Sunday, November 10, 2019

Tying up loose ends

I am telling you what folks......it has to be true that once you retire you don't know how you had time to work......my evenings and weekends are booked week after week.   Switching to a four day week helped......initially.....but now the Friday off every week has been swallowed up with stuff to do.   Archimedes' Principle for sure or in layman's terms, open up a space or hole and it is quickly filled with something else.    Anyway, the countdown is down to 19 workdays.  Factor in three day weekends, holidays and vacation time, my last day is January 10, 2020 - my 20th anniversary with the company.   The on site bookmakers are laying odds I will 1) stay or 2) be back in the near future.
For now I am emptying my desk and finishing up projects and imparting my knowledge to my replacement.

So other loose ends are there's two Victorian Perforated paper Christmas pinkeeps or ornaments.    The tree could've been on a larger piece of paper but......I kept making mistakes with the cutting and the paper got smaller and smaller.   Quick and easy if you keep track of where you are in the snip snip snip edge to the paper.
 It may be quick and easy but it is messy messy with all the cuts and snips.

 Here is a better picture of the snowflake from last week. Lighting wasn't that good last time.

I attended classes at my guild yesterday.   The morning class was with Janis Note of Noteworthy Needle.   We learned to drill foam pumpkins to be later cross stitched.    I'd show you mine but it is still in the car, I am in my jammies, it is barely 25 degrees out and I am not about to tiptoe outside to get it. I will have to share next time.

For the afternoon, we had a class with Beth Seal of Summer House Stitche Workes.   We pre-stitched the crown and in class covered the box, assembled a velvet pillow for inside the box, assembled the crown and had scissor fobs made.  Both teachers were great and their classes were great.  And of course they each had a trunk show which we are not going to talk about here.  Add to that that the LNS opened early for us on Friday so we could shop before touring Winterthur.    Am I the only one that feels I HAVE to buy from little shops you go into?  I have bought more patterns and stash in the last month than I have bought all year.   I must be stocking up for retirement is all I can say.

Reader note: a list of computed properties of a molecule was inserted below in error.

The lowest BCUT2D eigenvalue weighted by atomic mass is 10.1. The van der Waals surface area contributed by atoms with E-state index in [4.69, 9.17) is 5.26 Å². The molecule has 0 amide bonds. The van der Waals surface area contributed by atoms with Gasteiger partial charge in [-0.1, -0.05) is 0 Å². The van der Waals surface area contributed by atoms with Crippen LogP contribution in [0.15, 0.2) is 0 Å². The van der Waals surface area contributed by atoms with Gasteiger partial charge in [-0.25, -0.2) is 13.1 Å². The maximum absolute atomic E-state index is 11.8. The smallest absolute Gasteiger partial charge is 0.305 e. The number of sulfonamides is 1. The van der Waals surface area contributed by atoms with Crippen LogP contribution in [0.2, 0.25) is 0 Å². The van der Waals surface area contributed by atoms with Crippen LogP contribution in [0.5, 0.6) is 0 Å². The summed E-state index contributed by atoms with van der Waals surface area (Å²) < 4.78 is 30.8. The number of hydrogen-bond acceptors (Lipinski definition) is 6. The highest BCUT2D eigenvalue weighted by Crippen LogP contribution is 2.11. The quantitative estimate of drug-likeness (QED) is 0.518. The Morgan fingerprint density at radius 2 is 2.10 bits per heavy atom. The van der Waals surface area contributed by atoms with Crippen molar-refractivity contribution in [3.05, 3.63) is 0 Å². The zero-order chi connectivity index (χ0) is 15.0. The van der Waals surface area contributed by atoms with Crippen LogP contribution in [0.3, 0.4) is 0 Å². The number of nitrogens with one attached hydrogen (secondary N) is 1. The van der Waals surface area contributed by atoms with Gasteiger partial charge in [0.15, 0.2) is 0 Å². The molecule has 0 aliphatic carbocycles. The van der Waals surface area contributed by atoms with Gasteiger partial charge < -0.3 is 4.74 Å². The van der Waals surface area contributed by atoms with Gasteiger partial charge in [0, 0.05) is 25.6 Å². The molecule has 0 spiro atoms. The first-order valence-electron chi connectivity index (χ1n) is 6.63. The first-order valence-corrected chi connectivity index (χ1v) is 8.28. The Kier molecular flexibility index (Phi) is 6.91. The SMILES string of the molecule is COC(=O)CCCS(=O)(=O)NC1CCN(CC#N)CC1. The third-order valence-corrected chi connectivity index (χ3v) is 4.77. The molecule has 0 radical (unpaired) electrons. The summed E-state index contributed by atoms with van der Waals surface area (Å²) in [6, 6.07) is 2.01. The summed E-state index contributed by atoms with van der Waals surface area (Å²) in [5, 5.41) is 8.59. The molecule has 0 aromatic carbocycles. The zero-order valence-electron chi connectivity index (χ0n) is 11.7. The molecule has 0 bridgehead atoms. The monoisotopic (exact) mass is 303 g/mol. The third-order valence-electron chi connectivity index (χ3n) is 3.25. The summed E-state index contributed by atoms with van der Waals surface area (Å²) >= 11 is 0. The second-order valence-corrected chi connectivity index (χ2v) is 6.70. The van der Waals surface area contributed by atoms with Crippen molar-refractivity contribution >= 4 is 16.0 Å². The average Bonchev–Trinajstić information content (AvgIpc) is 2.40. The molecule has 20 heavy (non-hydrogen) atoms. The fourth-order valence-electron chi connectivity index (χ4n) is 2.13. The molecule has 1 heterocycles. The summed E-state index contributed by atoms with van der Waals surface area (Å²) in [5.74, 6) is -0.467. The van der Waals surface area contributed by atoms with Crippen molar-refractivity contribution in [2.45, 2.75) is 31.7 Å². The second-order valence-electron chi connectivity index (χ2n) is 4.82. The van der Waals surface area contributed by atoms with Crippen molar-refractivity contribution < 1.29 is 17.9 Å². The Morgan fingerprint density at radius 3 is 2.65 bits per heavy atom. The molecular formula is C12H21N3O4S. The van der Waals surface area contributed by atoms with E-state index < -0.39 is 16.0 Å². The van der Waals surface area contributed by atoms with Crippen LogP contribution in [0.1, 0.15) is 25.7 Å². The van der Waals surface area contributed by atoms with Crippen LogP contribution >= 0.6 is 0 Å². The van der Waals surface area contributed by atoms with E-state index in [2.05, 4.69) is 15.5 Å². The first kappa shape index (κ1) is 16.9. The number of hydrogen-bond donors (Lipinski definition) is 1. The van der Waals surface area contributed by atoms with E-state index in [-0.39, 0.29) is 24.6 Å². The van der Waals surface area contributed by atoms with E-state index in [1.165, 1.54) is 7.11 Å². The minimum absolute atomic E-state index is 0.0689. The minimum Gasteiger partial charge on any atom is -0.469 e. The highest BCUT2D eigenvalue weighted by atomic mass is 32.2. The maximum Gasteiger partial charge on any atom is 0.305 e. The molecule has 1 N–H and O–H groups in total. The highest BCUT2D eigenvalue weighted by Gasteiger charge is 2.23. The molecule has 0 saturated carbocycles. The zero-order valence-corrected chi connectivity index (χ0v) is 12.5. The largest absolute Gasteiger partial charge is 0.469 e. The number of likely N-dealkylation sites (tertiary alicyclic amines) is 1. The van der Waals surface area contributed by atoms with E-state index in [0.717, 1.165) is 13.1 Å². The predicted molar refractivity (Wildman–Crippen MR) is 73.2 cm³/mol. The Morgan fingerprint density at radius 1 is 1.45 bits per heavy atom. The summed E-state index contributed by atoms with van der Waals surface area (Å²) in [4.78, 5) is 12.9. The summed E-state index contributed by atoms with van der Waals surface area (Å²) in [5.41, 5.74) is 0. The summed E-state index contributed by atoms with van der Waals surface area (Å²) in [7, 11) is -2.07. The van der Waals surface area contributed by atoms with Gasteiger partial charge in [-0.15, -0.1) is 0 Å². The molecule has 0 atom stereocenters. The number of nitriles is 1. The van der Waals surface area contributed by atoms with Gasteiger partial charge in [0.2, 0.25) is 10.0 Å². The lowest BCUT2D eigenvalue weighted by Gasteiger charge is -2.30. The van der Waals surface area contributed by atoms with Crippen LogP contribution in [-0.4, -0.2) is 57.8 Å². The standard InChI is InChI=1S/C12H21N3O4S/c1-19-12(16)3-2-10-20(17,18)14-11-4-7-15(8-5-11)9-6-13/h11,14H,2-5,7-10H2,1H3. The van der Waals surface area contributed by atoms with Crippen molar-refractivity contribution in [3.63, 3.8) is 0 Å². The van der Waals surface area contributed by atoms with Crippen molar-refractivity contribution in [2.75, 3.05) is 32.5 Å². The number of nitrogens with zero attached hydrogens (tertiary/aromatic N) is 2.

Here is my finished class piece.
Box lid and scissors fob.


 
The classes were on Saturday but the teachers arrived on Thursday so.......I filled that Friday with accompanying them to Winterthur Mansion.    It was a great day.   The museum is awesome and it always reminds me of the treasures I have in my back yard.    We took our tours based on availability and a little out of order.  We did the architectural and antiques tour first followed by the introductory tour second.  For the Architectural and Antiques Tour, it was just the four of us.  
Our host, Henry Frances duPont, at age 83

This is two floors below ground.  Each wall is a different exterior of a different home - set for destruction, these home fronts were purchased by Mr. duPont and moved and reconstructed in his Winterthur Museum.
I think they told us there were 57 complete sets of china the family used.   Think that is crazy.   Mrs. duPont kept track of every attendee of every dinner party at Winterthur, what they ate, the table linens and flowers at that dinner, what room they stayed in  (there are over 150 rooms in the house turned museum)


We saw several of these looms throughout the tour.



 We also saw some examples of needlework.



Mr. duPont like everything to be symmetrical.


 The current hall above, and below how is appeared when the family lived here.


 Close up of stitching on a table cloth.



 Large collection of PA Dutch frakturs.


Two beautiful specimens of bargello.  Above left a wallet and right, a bible covering.
 The needlework on the bible is hard to see as it was coherent in plastic.